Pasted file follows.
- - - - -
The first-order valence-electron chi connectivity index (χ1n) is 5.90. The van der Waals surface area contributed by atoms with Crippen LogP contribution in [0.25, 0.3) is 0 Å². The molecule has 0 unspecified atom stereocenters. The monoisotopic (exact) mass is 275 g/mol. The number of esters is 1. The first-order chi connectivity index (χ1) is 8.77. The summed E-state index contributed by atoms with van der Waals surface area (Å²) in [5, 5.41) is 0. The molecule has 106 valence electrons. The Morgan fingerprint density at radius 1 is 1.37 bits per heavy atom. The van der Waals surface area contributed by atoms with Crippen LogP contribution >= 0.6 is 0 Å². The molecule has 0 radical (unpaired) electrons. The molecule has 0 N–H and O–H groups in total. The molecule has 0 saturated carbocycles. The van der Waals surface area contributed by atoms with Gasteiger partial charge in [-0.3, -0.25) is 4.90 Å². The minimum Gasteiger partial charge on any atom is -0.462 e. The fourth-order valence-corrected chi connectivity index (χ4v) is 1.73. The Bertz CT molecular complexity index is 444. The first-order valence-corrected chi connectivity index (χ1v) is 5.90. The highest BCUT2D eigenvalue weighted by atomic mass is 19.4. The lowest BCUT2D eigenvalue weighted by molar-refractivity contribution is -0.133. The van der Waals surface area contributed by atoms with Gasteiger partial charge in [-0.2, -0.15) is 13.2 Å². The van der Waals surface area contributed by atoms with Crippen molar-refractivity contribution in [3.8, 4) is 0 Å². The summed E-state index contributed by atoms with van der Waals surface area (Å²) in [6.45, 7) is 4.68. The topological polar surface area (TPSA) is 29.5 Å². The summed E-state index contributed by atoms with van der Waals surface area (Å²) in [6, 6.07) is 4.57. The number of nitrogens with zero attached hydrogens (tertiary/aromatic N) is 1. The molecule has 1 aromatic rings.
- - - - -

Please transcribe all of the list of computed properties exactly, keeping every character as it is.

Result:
The first-order valence-electron chi connectivity index (χ1n) is 5.90. The van der Waals surface area contributed by atoms with Crippen LogP contribution in [0.25, 0.3) is 0 Å². The molecule has 0 unspecified atom stereocenters. The monoisotopic (exact) mass is 275 g/mol. The number of esters is 1. The first-order chi connectivity index (χ1) is 8.77. The summed E-state index contributed by atoms with van der Waals surface area (Å²) in [5, 5.41) is 0. The molecule has 106 valence electrons. The Morgan fingerprint density at radius 1 is 1.37 bits per heavy atom. The van der Waals surface area contributed by atoms with Crippen LogP contribution >= 0.6 is 0 Å². The molecule has 0 radical (unpaired) electrons. The molecule has 0 N–H and O–H groups in total. The molecule has 0 saturated carbocycles. The van der Waals surface area contributed by atoms with Gasteiger partial charge in [-0.3, -0.25) is 4.90 Å². The minimum Gasteiger partial charge on any atom is -0.462 e. The fourth-order valence-corrected chi connectivity index (χ4v) is 1.73. The Bertz CT molecular complexity index is 444. The first-order valence-corrected chi connectivity index (χ1v) is 5.90. The highest BCUT2D eigenvalue weighted by atomic mass is 19.4. The lowest BCUT2D eigenvalue weighted by molar-refractivity contribution is -0.133. The van der Waals surface area contributed by atoms with Gasteiger partial charge in [-0.2, -0.15) is 13.2 Å². The van der Waals surface area contributed by atoms with Crippen molar-refractivity contribution in [3.8, 4) is 0 Å². The summed E-state index contributed by atoms with van der Waals surface area (Å²) in [6.45, 7) is 4.68. The topological polar surface area (TPSA) is 29.5 Å². The summed E-state index contributed by atoms with van der Waals surface area (Å²) in [6, 6.07) is 4.57. The number of nitrogens with zero attached hydrogens (tertiary/aromatic N) is 1. The molecule has 1 aromatic rings.